But when the day arrived, he wasn't there. She sat in front of the airline counter for three hours, waiting for him to show up, but there was no sign of him, and when she finally asked the woman at the counter there was no booking in their name either. Had she remembered the wrong day? She could have sworn it was today - after all they both had to be back at work by Monday. Could it be that he'd gone home early, frantic with worry at her disappearance? But why cancel her reservation? And if he was home already, he would have got the message she'd left him. Surely he would have called.
The woman at the counter was looking at her impatiently. She realised she was holding up the line. She thought about going back to her hotel and trying to call him at home, perhaps coming back to the airport tomorrow to see if she'd got the wrong date. But she was here now, ready to fly out. She asked the woman at the counter if there were still seats available on the flight. There were.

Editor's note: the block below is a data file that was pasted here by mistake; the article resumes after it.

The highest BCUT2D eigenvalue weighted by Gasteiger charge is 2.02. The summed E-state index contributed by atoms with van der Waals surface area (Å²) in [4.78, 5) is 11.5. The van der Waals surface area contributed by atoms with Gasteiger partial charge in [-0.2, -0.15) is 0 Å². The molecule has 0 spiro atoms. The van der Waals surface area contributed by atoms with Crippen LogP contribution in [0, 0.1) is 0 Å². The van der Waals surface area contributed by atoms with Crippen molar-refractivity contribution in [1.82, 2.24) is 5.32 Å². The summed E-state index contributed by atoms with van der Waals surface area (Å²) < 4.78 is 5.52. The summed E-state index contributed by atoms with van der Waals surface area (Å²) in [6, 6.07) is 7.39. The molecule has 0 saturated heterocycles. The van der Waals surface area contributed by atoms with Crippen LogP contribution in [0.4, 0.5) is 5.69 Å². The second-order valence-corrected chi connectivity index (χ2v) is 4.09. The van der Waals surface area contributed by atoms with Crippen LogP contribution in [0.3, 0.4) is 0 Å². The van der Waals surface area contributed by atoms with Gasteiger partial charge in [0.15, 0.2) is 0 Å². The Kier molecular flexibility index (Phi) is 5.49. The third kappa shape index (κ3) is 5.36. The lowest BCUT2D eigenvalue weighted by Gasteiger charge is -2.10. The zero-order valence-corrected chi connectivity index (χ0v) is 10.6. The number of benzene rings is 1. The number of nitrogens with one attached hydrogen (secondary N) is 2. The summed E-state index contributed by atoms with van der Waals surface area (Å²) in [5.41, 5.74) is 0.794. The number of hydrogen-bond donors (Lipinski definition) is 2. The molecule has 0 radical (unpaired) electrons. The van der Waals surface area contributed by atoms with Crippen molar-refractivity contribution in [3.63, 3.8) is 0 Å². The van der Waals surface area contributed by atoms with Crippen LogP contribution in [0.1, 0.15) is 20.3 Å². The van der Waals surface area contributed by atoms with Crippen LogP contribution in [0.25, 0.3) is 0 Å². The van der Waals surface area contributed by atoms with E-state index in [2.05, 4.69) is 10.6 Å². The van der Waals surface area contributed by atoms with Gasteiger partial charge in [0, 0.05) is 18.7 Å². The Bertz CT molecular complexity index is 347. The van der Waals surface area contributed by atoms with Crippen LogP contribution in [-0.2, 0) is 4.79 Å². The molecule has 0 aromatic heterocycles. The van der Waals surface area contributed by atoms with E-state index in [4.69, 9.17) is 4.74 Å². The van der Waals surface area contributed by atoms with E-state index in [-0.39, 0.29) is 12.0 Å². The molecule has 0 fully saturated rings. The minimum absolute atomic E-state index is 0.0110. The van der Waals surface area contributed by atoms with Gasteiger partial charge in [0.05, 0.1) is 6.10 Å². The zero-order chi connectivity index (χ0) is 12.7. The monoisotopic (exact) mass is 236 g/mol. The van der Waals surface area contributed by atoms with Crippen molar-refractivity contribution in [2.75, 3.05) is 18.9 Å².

Reaching the house, she could see immediately that no one was home. The lights were all turned off, the windows closed, the blinds drawn. In the gathering dusk, the house looked strangely ghostlike. She paid the taxi, then entered the house, setting her backpack on the stairs as she wandered into the living room. She checked the machine, hoping to hear his voice, but was disappointed. Desultorily, she flipped through the post, then went over to the bar and fixed herself a drink. Tired with the long flight, she sank into an armchair, kicked off her shoes, sipped her vodka slowly, thinking about the week gone by, their sudden separation. It seemed so strange to think that it had all started because she'd ducked into a shop behind his back to look at some shoes. The whole thing was bizarre. They'd had fights before, of course, but this was different - there was no acrimony here, only a sense of something disconnected. She wondered where he was now, but the thought passed through her mind idly, tinkling about in her head like a shaken ice cube, then melting away. Sitting there, in the almost dark house, she thought about the vacation she'd had without him - the choices she'd made, how alive she'd felt. Draining her drink to the last drop, she got up, went over to the kitchen sink, rinsed the glass clean. For a moment she stared at the red light of the answering machine, winking at her. Then, moving as briskly as she could, she went and picked up her backpack, slung it over her shoulder, walked out of the door.